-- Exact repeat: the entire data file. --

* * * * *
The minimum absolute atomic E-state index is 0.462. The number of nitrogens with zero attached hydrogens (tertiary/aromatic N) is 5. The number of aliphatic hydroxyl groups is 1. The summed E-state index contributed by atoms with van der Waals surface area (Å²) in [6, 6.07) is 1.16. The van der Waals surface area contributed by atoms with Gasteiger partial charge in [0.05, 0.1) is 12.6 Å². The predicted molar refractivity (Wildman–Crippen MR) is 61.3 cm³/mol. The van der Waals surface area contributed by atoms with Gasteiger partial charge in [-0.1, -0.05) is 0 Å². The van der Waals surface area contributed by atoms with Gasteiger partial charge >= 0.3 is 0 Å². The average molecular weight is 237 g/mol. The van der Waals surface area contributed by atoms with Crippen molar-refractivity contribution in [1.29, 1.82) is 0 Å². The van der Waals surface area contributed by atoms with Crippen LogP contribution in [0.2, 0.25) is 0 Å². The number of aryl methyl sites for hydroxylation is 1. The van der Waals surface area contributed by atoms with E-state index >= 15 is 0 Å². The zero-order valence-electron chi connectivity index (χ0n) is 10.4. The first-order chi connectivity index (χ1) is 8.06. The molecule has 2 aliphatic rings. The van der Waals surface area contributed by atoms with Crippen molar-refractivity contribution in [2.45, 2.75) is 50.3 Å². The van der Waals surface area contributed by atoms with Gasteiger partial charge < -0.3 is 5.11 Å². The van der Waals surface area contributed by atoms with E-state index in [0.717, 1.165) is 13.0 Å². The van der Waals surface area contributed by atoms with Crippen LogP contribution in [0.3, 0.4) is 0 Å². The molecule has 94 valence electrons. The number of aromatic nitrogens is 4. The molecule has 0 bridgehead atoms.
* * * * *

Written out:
The minimum absolute atomic E-state index is 0.462. The number of nitrogens with zero attached hydrogens (tertiary/aromatic N) is 5. The number of aliphatic hydroxyl groups is 1. The summed E-state index contributed by atoms with van der Waals surface area (Å²) in [6, 6.07) is 1.16. The van der Waals surface area contributed by atoms with Gasteiger partial charge in [0.05, 0.1) is 12.6 Å². The predicted molar refractivity (Wildman–Crippen MR) is 61.3 cm³/mol. The van der Waals surface area contributed by atoms with Gasteiger partial charge in [-0.1, -0.05) is 0 Å². The van der Waals surface area contributed by atoms with Gasteiger partial charge >= 0.3 is 0 Å². The average molecular weight is 237 g/mol. The van der Waals surface area contributed by atoms with Crippen molar-refractivity contribution in [1.29, 1.82) is 0 Å². The van der Waals surface area contributed by atoms with Crippen LogP contribution in [0.2, 0.25) is 0 Å². The number of aryl methyl sites for hydroxylation is 1. The van der Waals surface area contributed by atoms with E-state index >= 15 is 0 Å². The zero-order valence-electron chi connectivity index (χ0n) is 10.4. The first-order chi connectivity index (χ1) is 8.06. The molecule has 2 aliphatic rings. The van der Waals surface area contributed by atoms with Crippen molar-refractivity contribution in [2.45, 2.75) is 50.3 Å². The van der Waals surface area contributed by atoms with Gasteiger partial charge < -0.3 is 5.11 Å². The van der Waals surface area contributed by atoms with E-state index in [0.717, 1.165) is 13.0 Å². The van der Waals surface area contributed by atoms with Crippen LogP contribution in [0.3, 0.4) is 0 Å². The molecule has 94 valence electrons. The number of aromatic nitrogens is 4. The molecule has 0 bridgehead atoms.